THE SUBJECT FOR TODAY IS STANDARD-style motorcycles; more precisely, the U.S.’s lack of same. Five years ago, this magazine called for a new kind of standard, a bike that had a powerful engine, modern suspension, front-line brakes and suitable sticky tires, but one that wasn’t as intense-in riding position, amount of bodywork or purchase price-as a repli-racer sportbike.
WELL HERE WE GO AGAIN; ANOTHER complex and difficult psychological exam. Some readers may remember a couple of previous columns from recent years, provocatively titled “Should you buy a British bike?” and “Should you buy an Italian bike?
WHY DO WE CLASS MOTORCYCLES BY engine displacement? Easy answer: It lets advertisers say things like “Fastest (or Lightest, Sweetest-Smelling, etc.) 600 on the market.” Historically, we might find the importance of displacement derives from the weakness of governments for taxation.
One big reason Yamaha’s innovative GTS 1000 sits on the shelf (see “Brilliant But Unsold,” CW, February, 1993), at least in the U.S., is because it looks silly. Many riders in the 35-and-older age group who may have reached the income level where they can contemplate sinking $15,000 into one motorcycle remember when Triumphs, Nortons and other bikes were styled around their essential mechanical components-not an added-on plastic skin.
Customizing your Harley-Davidson? Why not try a set of Akront rims and wheel assemblies from Custom Chrome (16100 Jacqueline Ct., Morgan Hill, CA 95037; 800/729-3332)? The polished, 6051 T-6 aluminum rims are laced to steel hubs (aluminum is also available) with either stainless-steel, polished-stainless or chromed-steel spokes. Various rim diameters are available, with widths ranging from 2.15 to 5.5 inches. Prices for the Custom Chrome Akront rims and wheel assemblies start at $350.
AUTO METER TIRE PRESSURE GAUGE
One of the most important, and often overlooked, elements of motorcycle maintenance is tire-pressure adjustment. Auto Meter’s model 2343 tire-pressure gauge reads up to 60 psi and retains the last measurement taken until the pressure is manually released, says the manufacturer. It costs $18 and can be purchased from Cycle Performance Products (2724 Spring Garden Rd., Winston-Salem, NC 27106; 919/722-1407).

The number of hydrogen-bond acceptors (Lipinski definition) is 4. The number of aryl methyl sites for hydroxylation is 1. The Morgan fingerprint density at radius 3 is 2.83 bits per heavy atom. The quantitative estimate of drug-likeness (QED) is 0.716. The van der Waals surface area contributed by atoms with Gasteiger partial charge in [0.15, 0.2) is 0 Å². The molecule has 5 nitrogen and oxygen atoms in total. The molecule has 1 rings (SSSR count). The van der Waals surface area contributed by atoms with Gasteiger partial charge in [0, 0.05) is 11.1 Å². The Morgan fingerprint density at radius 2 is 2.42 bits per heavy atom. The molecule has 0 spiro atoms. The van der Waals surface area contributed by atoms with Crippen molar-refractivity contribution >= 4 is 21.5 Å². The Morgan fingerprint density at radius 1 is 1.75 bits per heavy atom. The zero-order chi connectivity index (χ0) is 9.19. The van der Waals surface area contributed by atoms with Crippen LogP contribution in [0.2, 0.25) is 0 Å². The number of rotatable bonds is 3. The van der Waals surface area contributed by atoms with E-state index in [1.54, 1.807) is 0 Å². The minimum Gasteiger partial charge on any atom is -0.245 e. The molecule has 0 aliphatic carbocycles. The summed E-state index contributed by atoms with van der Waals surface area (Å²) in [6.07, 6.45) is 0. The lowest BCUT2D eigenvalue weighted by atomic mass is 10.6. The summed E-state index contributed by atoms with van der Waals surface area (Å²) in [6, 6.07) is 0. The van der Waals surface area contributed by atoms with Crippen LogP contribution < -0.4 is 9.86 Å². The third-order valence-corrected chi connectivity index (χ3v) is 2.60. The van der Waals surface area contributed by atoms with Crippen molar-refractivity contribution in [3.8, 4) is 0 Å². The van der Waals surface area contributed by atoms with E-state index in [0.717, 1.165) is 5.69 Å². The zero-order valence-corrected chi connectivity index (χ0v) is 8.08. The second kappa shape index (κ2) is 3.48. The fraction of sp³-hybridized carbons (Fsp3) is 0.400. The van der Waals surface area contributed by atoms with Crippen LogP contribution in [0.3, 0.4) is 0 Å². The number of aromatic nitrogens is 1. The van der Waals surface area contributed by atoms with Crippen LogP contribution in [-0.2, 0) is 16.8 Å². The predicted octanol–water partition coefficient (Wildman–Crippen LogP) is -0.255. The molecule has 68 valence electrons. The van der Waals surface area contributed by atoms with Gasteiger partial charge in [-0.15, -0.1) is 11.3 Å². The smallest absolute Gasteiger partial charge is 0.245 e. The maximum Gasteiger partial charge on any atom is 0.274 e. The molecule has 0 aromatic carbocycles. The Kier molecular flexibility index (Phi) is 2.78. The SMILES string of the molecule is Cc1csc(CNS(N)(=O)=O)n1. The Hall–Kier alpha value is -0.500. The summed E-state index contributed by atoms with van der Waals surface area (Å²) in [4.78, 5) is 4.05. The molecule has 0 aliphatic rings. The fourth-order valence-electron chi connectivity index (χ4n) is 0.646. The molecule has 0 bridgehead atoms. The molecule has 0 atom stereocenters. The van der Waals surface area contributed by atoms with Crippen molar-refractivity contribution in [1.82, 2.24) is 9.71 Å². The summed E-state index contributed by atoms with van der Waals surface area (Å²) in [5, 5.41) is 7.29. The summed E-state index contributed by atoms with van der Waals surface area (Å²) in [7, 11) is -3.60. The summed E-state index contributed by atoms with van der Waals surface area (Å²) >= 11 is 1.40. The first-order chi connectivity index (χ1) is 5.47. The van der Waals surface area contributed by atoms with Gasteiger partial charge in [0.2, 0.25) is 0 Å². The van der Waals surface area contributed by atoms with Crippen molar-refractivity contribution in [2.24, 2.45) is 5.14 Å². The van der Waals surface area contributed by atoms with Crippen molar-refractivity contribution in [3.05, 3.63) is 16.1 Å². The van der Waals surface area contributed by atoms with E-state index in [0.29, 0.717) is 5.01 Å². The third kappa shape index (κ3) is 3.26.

SHOEI VF-X FLASH
Shoei’s premier off-road helmet is the VF-X Flash, a Snell M90-approved fiberglass/Kevlar/carbon-fiber design with a Troy Lee visor and graphics. Two versions are available: The TC-1 is blue with yellow-and-orange graphics, and the TC-2 has an orange shell with yellow-and-blue artwork. The VF-X Flash is available in XS-XXL sizes and retails for $570. For more information, contact your dealer or Shoei (333 S. Hope St., Suite 2550, Los Angeles, CA 90071; 213/628-0275).
GENUINE FISHER VIBRATION DAMPER
If you love your Big Twin-powered Harley-Davidson’s appearance, but find its engine vibration bothersome, Genuine Fisher (2900 Bristol St., Suite G-107, Costa Mesa, CA 92626; 714/751-6723) might have a solution. The company claims its engine-vibration damper reduces vibration by 60 percent, thereby improving component life. On certain models, minor modifications to the primary case may be required. The CNC-machined billet dampers are manufactured in the United States and retail for $415.
HIGASHI SLIP-ON SILENCERS
Italian-made Higashi silencers are now available in the U.S. from Indigo Sports (12405 Unit J, Slauson Ave., Whittier, CA 90606; 310/945-8149). Each slip-on unit features a carbon-fiber body and mounting bracket, and an aluminum end cap with a rolled tip. According to the Higashi, the silencers are completely rebuildable and fit without other modifications. Both two-stroke and four-stroke versions are available. Prices range from $165-$290, depending on the application.
GERARD DESIGN HELMET STICKER KITS
Gerard Design, best known for its custom helmet painting, offers a line of sticker kits designed to enhance the look of any solid-color helmet. Available in red/yellow/gray or pink/purple/black, the Gerard Design Helmet Sticker kits are said to fit all popular helmets, including off-road models with chin guards and visors. They cost $24 from Gerard Design (7103 Unit B, Owensmouth Ave., Canoga Park, CA 91303; 818/703-6589) or from dealers. □